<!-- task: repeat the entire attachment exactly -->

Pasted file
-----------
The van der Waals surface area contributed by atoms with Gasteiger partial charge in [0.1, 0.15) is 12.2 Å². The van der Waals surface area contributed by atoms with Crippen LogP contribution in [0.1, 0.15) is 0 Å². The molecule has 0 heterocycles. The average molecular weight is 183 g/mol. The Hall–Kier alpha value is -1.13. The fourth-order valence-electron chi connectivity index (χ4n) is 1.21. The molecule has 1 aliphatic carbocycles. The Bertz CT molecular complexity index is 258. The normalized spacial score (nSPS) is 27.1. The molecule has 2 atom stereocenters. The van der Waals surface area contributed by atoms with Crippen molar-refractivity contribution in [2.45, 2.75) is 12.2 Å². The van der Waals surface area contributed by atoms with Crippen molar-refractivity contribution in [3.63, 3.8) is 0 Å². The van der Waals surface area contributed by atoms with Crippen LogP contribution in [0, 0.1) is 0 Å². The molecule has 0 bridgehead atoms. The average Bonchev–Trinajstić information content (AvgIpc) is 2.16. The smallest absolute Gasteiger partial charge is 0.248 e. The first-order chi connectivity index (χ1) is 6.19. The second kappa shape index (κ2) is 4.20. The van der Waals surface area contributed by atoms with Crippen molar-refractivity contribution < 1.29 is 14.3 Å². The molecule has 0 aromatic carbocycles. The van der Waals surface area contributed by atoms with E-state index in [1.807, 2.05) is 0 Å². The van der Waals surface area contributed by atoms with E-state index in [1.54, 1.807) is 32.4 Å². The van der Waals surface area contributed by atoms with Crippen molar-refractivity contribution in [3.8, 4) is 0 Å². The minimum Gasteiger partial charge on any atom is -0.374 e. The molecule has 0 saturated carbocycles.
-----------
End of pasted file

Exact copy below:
The van der Waals surface area contributed by atoms with Gasteiger partial charge in [0.1, 0.15) is 12.2 Å². The van der Waals surface area contributed by atoms with Crippen LogP contribution in [0.1, 0.15) is 0 Å². The molecule has 0 heterocycles. The average molecular weight is 183 g/mol. The Hall–Kier alpha value is -1.13. The fourth-order valence-electron chi connectivity index (χ4n) is 1.21. The molecule has 1 aliphatic carbocycles. The Bertz CT molecular complexity index is 258. The normalized spacial score (nSPS) is 27.1. The molecule has 2 atom stereocenters. The van der Waals surface area contributed by atoms with Crippen molar-refractivity contribution in [2.45, 2.75) is 12.2 Å². The van der Waals surface area contributed by atoms with Crippen molar-refractivity contribution in [3.63, 3.8) is 0 Å². The van der Waals surface area contributed by atoms with Crippen LogP contribution in [0, 0.1) is 0 Å². The molecule has 0 bridgehead atoms. The average Bonchev–Trinajstić information content (AvgIpc) is 2.16. The smallest absolute Gasteiger partial charge is 0.248 e. The first-order chi connectivity index (χ1) is 6.19. The second kappa shape index (κ2) is 4.20. The van der Waals surface area contributed by atoms with Crippen molar-refractivity contribution < 1.29 is 14.3 Å². The molecule has 0 aromatic carbocycles. The van der Waals surface area contributed by atoms with E-state index in [1.807, 2.05) is 0 Å². The van der Waals surface area contributed by atoms with E-state index in [1.54, 1.807) is 32.4 Å². The van der Waals surface area contributed by atoms with Crippen molar-refractivity contribution in [3.8, 4) is 0 Å². The minimum Gasteiger partial charge on any atom is -0.374 e. The molecule has 0 saturated carbocycles.